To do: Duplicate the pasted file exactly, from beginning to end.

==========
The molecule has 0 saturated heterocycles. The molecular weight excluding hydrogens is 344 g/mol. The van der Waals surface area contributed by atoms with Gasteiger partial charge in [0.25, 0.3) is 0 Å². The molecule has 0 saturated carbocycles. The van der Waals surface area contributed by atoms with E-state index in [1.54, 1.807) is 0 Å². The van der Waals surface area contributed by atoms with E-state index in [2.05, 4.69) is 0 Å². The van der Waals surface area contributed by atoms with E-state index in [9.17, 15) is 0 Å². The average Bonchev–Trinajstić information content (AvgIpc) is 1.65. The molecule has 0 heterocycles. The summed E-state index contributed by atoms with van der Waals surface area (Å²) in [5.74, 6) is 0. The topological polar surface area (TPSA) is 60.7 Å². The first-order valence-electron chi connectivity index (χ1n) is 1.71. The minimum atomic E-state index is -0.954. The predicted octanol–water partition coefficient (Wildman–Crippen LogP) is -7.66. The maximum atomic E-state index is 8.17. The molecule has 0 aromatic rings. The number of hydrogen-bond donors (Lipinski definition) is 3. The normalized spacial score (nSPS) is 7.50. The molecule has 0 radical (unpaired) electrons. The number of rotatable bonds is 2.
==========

The molecule has 0 saturated heterocycles. The molecular weight excluding hydrogens is 344 g/mol. The van der Waals surface area contributed by atoms with Gasteiger partial charge in [0.25, 0.3) is 0 Å². The molecule has 0 saturated carbocycles. The van der Waals surface area contributed by atoms with E-state index in [1.54, 1.807) is 0 Å². The van der Waals surface area contributed by atoms with E-state index in [2.05, 4.69) is 0 Å². The van der Waals surface area contributed by atoms with E-state index in [9.17, 15) is 0 Å². The average Bonchev–Trinajstić information content (AvgIpc) is 1.65. The molecule has 0 heterocycles. The summed E-state index contributed by atoms with van der Waals surface area (Å²) in [5.74, 6) is 0. The topological polar surface area (TPSA) is 60.7 Å². The first-order valence-electron chi connectivity index (χ1n) is 1.71. The minimum atomic E-state index is -0.954. The predicted octanol–water partition coefficient (Wildman–Crippen LogP) is -7.66. The maximum atomic E-state index is 8.17. The molecule has 0 aromatic rings. The number of hydrogen-bond donors (Lipinski definition) is 3. The normalized spacial score (nSPS) is 7.50. The molecule has 0 radical (unpaired) electrons. The number of rotatable bonds is 2.